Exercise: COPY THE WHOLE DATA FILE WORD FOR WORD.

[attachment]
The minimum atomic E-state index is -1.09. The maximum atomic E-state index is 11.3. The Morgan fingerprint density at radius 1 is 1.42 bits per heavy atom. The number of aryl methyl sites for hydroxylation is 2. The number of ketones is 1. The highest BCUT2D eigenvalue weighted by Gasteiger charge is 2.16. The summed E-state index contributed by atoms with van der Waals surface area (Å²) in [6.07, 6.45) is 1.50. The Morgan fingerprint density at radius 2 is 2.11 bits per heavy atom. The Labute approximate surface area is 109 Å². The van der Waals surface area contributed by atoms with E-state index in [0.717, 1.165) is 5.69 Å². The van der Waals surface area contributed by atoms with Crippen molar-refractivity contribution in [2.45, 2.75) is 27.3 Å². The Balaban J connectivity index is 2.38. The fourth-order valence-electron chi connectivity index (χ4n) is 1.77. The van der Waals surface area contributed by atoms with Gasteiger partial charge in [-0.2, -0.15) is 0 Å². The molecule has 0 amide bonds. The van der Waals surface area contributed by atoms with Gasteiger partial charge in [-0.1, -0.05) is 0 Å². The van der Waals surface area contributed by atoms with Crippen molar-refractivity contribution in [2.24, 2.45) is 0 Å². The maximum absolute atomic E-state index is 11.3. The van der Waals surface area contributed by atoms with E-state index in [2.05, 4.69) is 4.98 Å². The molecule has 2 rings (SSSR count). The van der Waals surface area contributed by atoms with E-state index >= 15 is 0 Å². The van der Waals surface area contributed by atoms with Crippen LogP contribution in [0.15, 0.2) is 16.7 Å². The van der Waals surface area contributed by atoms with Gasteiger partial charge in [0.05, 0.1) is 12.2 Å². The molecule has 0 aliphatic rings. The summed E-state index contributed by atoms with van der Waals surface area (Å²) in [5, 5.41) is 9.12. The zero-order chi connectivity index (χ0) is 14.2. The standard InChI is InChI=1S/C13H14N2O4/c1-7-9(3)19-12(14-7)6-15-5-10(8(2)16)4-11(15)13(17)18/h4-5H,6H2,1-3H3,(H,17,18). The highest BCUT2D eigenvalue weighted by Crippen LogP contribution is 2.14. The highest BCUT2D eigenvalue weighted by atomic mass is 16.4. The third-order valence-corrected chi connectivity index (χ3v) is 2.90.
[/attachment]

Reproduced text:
The minimum atomic E-state index is -1.09. The maximum atomic E-state index is 11.3. The Morgan fingerprint density at radius 1 is 1.42 bits per heavy atom. The number of aryl methyl sites for hydroxylation is 2. The number of ketones is 1. The highest BCUT2D eigenvalue weighted by Gasteiger charge is 2.16. The summed E-state index contributed by atoms with van der Waals surface area (Å²) in [6.07, 6.45) is 1.50. The Morgan fingerprint density at radius 2 is 2.11 bits per heavy atom. The Labute approximate surface area is 109 Å². The van der Waals surface area contributed by atoms with E-state index in [0.717, 1.165) is 5.69 Å². The van der Waals surface area contributed by atoms with Crippen molar-refractivity contribution in [2.45, 2.75) is 27.3 Å². The Balaban J connectivity index is 2.38. The fourth-order valence-electron chi connectivity index (χ4n) is 1.77. The van der Waals surface area contributed by atoms with Gasteiger partial charge in [-0.2, -0.15) is 0 Å². The molecule has 0 amide bonds. The van der Waals surface area contributed by atoms with Gasteiger partial charge in [-0.1, -0.05) is 0 Å². The van der Waals surface area contributed by atoms with Crippen molar-refractivity contribution in [2.24, 2.45) is 0 Å². The maximum absolute atomic E-state index is 11.3. The van der Waals surface area contributed by atoms with E-state index in [2.05, 4.69) is 4.98 Å². The molecule has 2 rings (SSSR count). The van der Waals surface area contributed by atoms with E-state index >= 15 is 0 Å². The van der Waals surface area contributed by atoms with Crippen LogP contribution in [0.15, 0.2) is 16.7 Å². The van der Waals surface area contributed by atoms with Gasteiger partial charge in [0.05, 0.1) is 12.2 Å². The molecule has 0 aliphatic rings. The summed E-state index contributed by atoms with van der Waals surface area (Å²) in [5, 5.41) is 9.12. The zero-order chi connectivity index (χ0) is 14.2. The standard InChI is InChI=1S/C13H14N2O4/c1-7-9(3)19-12(14-7)6-15-5-10(8(2)16)4-11(15)13(17)18/h4-5H,6H2,1-3H3,(H,17,18). The highest BCUT2D eigenvalue weighted by Crippen LogP contribution is 2.14. The highest BCUT2D eigenvalue weighted by atomic mass is 16.4. The third-order valence-corrected chi connectivity index (χ3v) is 2.90.